FOODIES WEST.COM         

 
RYAN CLARK
EXECUTIVE CHEF

CASINO DEL SOL
Tucson, Arizona

  It is important to recognize when someone is doing a good job, and I think for this generation, more than anything, they need that. They grew up with that in their families. You won a trophy for getting last place

November 2018 Issue | Vol. 6, No. 24























 







 
 

       
Chef Ryan Clark
Foodies West 2014




 
Chef de Cuisine

UME at
Casino del Sol
TUCSON, ARIZONA
DAVID SOLÓRZANO

 
STOIC CIDER
with Founders Kanin Routson, PhD and Cody Routson, PhD

Prescott, Arizona
             
    
Test Kitchen:
Chef Ryan Clark makes
Duck Neck Crostini





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THE LATIN TABLE
by Chef Isabel Cruz

Isabel's Cantina & Barrio Star

     
PY Steakhouse  
with Chef de Cuisine 
Roderick LeDesma
Tucson, Arizona

 
Uncommon Spirits from Well-known Brands 

GARY SPADAFORE
Breakthru Beverage AZ


 
Part 2: Uncommon Spirits from Well-known Brands 

GARY SPADAFORE
Breakthru Beverage AZ



View the wines, spirits, and beers chefs and sommeliers have paired with food featured in FOODIES WEST:



            


            


             

           
 
           
Ryan Clark | Executive Chef | Casino del Sol in Tucson, Arizona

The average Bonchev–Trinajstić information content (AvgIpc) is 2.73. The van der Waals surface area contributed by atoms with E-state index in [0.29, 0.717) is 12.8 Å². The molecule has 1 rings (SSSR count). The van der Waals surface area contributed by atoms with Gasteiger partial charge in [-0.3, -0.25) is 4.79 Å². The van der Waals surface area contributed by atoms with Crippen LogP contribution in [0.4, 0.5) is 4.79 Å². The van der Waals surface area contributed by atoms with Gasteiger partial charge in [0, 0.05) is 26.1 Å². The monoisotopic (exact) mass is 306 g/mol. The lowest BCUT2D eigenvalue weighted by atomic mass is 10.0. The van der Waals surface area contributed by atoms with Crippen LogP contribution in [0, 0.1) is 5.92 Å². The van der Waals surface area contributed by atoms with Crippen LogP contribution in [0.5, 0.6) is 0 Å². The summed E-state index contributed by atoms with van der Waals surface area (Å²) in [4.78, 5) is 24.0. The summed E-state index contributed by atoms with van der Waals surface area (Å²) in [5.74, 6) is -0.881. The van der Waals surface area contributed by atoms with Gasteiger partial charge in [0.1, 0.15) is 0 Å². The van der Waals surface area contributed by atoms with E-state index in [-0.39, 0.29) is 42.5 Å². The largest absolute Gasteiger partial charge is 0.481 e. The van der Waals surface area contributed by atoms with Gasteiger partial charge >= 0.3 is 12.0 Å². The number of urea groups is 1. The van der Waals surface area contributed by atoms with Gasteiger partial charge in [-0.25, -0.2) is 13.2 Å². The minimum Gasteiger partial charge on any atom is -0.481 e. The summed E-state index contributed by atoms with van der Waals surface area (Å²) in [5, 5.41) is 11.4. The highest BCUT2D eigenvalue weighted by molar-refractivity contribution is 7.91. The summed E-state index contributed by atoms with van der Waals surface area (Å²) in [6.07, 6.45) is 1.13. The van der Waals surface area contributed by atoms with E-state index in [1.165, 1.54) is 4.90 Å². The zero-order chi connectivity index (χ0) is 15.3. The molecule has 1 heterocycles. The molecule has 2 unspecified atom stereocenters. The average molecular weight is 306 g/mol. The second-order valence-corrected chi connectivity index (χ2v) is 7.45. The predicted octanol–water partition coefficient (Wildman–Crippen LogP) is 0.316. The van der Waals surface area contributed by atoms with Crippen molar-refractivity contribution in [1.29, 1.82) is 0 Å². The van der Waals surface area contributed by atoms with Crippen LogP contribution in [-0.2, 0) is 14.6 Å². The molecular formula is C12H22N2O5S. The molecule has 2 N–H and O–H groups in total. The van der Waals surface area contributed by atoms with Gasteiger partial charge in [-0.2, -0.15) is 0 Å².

Ryan Clark, a Millennial, “but not really”, admits managing his ilk is “tough”. The “not really” part comes from growing up on the cusp of the e-world, rather than in the middle of it. “Those things change people a lot,” Clark said about the instant-gratification of always-on technology. “When you come into a kitchen and you have a social media aspect of what a chef is, and—I want these pretty plates—but you don’t know the techniques and the fundamentals you learn in culinary school. Don’t get me wrong, I’ve worked with a lot of chefs that did not go to culinary school and worked their way up. But there are a lot of these “now” chefs. They follow trends and want it to happen right-now. It’s hard to be able to coach people away from that.” Knowing that Millennials respond to reward, Clark uses praise. And a prize doesn’t hurt, either. “It is important to recognize when someone is doing a good job,” Clark said, “and I think for this generation, more than anything, they need that. They grew up with that in their families. You won a trophy for getting last place.” Flashback from Foodies West’s feature article on Michelin-trained Chef Paul Millist: I look at today’s next generation, and you know, If I finished seventh, I need a prize. You’re not getting a prize for seventh, all right? “But it’s true,” Clark said with a grin about Millist’s quote. “There’s nothing wrong with this. I wish I got a trophy for seventh place. I’m being serious. There’s nothing wrong with that. If you grow up with that, and you go into a kitchen and nobody says you’re doing a good job, you’re probably not going to do a good job. It’s important to connect with them in that way. There’s nothing wrong, it’s just adapting to it.” Clark would know. He likes his prizes. He started winning them right out of culinary school. Ryan Clark likes to win. He not only likes to, he actually does.